This year, a ginkgo tree at the University of New Hampshire lost its leaves later than ever
Ginkgo trees have a habit of dropping their leaves all in one day.
“It's very stunning and spectacular,” said Serita Frey, a professor in the Department of Natural Resources at the University of New Hampshire. “It always happens after a hard frost on a clear day, and the leaves are golden and they rain down.”
There’s one such ginkgo tree outside of the University of New Hampshire building that houses Frey’s department. It was planted about 90 years ago, and students compete each year to guess which day it will drop its leaves.
As climate change warms the atmosphere, that day is getting later each year.
Frey started at the University of New Hampshire in 2002. One day, she opened a drawer in her office, and found a type-written record of the dates the leaves on the Ginkgo tree fell each fall — a record not only of the competition, but of the way New Hampshire’s seasons have changed in the last four decades.
This year, Frey said, was a new record: the latest leaf drop in 46 years.
“In the late 70s, the leaves were falling on average either on or before October 25th,” she said. “For the last ten years they've been dropping after November 1st, with November 12th this year being the latest.”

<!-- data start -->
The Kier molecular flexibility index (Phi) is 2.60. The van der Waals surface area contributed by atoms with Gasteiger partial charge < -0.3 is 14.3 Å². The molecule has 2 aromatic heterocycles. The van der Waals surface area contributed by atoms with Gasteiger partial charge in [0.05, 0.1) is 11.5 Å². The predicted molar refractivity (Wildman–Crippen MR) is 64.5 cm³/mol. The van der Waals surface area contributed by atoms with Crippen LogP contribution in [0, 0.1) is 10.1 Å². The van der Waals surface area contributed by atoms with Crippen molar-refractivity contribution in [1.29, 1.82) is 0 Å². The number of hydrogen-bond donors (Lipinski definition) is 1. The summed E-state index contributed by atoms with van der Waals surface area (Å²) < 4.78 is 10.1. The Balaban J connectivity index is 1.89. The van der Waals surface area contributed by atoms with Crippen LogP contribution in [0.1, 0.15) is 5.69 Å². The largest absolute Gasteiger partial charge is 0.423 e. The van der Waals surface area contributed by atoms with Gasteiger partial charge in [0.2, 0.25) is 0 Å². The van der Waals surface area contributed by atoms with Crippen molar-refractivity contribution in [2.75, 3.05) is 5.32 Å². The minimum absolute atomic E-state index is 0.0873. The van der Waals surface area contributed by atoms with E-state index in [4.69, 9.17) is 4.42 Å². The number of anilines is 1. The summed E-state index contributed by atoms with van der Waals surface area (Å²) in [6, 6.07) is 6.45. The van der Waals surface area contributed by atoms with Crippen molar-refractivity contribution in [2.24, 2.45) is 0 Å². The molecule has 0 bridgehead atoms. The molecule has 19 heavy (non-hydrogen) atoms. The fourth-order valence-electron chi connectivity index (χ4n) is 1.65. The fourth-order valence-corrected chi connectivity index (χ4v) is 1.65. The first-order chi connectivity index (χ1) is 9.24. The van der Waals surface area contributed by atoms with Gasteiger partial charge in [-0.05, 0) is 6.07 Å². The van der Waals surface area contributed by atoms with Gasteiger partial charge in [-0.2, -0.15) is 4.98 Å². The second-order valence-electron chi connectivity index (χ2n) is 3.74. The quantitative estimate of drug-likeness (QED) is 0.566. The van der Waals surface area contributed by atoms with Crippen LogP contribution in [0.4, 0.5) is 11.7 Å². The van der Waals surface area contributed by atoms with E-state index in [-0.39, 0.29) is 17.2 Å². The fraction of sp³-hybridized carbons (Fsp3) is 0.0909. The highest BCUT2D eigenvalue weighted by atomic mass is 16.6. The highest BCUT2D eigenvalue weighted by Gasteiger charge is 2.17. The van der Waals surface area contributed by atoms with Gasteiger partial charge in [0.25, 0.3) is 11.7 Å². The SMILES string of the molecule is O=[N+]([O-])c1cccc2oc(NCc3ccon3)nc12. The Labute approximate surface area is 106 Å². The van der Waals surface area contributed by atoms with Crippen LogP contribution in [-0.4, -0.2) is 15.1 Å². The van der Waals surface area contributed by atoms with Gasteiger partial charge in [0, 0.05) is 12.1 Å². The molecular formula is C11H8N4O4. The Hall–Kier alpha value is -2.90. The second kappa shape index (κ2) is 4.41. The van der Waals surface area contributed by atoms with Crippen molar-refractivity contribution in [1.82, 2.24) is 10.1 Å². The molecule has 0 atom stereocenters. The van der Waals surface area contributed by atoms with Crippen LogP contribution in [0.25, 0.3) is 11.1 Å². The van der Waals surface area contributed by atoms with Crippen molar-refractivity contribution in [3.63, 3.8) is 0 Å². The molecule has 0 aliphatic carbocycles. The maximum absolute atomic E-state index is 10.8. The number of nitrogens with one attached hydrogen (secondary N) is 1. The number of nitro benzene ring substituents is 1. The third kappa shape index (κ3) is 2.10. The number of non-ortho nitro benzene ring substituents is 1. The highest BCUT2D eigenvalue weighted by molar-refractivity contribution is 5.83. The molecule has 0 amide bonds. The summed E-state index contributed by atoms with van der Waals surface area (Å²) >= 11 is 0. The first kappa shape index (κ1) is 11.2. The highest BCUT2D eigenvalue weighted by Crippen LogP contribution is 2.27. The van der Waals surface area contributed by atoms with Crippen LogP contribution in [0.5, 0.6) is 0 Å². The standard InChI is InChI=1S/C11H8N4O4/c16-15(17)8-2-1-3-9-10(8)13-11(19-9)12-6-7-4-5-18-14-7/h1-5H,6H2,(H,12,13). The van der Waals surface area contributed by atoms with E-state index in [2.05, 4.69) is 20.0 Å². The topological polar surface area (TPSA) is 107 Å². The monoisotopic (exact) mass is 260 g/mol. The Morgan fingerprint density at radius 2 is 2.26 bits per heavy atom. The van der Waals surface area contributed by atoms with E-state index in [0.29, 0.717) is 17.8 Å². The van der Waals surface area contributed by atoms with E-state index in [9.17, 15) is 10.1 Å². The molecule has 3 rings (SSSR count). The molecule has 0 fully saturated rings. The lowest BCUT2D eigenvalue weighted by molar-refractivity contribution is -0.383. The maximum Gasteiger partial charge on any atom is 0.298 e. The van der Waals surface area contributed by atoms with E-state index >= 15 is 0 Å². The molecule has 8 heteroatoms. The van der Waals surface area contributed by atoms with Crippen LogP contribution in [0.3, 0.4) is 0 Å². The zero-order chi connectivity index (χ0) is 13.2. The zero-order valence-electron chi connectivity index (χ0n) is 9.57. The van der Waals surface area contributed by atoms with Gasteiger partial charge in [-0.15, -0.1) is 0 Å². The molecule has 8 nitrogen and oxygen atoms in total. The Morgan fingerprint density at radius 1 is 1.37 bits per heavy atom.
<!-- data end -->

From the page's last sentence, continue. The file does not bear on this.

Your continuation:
Frey said the Ginkgo tree is emblematic of how climate change is playing out in New England. The trigger for the tree to drop its leaves is a hard frost — an overnight temperature of around 25 degrees.
“Those frost dates are coming later and later,” Frey said.
In New Hampshire, human caused climate change is driving springs to start earlier and falls to start later. Fall and winter are warming fastest in New Hampshire, according to a statewide climate assessment released last year.
“The tree is this visual kind of iconic symbol, if you will, of this slow march towards warmer years and longer growing seasons,” Frey said.
Seven students guessed the drop date correctly this year. They’ll each receive a fanny pack as a prize. Frey said the tree is a helpful teaching tool, and the competition is a nice way to illustrate the way frost dates are changing. But it’s also a melancholy reminder, on the walk to class, that New England’s climate is changing.